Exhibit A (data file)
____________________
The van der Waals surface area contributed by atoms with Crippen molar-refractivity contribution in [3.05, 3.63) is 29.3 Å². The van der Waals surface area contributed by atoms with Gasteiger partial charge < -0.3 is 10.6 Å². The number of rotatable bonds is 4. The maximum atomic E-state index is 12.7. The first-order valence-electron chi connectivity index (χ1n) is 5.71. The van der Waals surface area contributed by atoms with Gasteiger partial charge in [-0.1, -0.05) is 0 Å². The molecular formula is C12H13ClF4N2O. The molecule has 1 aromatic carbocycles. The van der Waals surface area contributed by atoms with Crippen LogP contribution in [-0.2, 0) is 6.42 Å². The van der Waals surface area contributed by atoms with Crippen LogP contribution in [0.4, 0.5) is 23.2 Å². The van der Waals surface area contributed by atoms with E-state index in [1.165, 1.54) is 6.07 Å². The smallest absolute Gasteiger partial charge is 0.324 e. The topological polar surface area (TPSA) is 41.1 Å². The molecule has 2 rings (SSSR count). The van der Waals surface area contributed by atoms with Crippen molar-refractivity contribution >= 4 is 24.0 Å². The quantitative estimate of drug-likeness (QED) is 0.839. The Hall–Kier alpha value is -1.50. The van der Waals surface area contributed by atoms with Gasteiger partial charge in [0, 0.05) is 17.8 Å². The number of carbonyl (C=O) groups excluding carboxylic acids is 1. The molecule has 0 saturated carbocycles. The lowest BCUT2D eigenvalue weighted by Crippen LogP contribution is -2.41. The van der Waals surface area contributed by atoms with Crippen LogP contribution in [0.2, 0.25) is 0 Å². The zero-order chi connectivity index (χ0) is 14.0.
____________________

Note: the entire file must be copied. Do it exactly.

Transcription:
The van der Waals surface area contributed by atoms with Crippen molar-refractivity contribution in [3.05, 3.63) is 29.3 Å². The van der Waals surface area contributed by atoms with Gasteiger partial charge < -0.3 is 10.6 Å². The number of rotatable bonds is 4. The maximum atomic E-state index is 12.7. The first-order valence-electron chi connectivity index (χ1n) is 5.71. The van der Waals surface area contributed by atoms with Gasteiger partial charge in [-0.1, -0.05) is 0 Å². The molecular formula is C12H13ClF4N2O. The molecule has 1 aromatic carbocycles. The van der Waals surface area contributed by atoms with Crippen LogP contribution in [-0.2, 0) is 6.42 Å². The van der Waals surface area contributed by atoms with Crippen LogP contribution in [0.4, 0.5) is 23.2 Å². The van der Waals surface area contributed by atoms with E-state index in [1.165, 1.54) is 6.07 Å². The smallest absolute Gasteiger partial charge is 0.324 e. The topological polar surface area (TPSA) is 41.1 Å². The molecule has 2 rings (SSSR count). The van der Waals surface area contributed by atoms with Crippen molar-refractivity contribution >= 4 is 24.0 Å². The quantitative estimate of drug-likeness (QED) is 0.839. The Hall–Kier alpha value is -1.50. The van der Waals surface area contributed by atoms with Gasteiger partial charge in [0, 0.05) is 17.8 Å². The number of carbonyl (C=O) groups excluding carboxylic acids is 1. The molecule has 0 saturated carbocycles. The lowest BCUT2D eigenvalue weighted by Crippen LogP contribution is -2.41. The van der Waals surface area contributed by atoms with Crippen LogP contribution in [0.2, 0.25) is 0 Å². The zero-order chi connectivity index (χ0) is 14.0.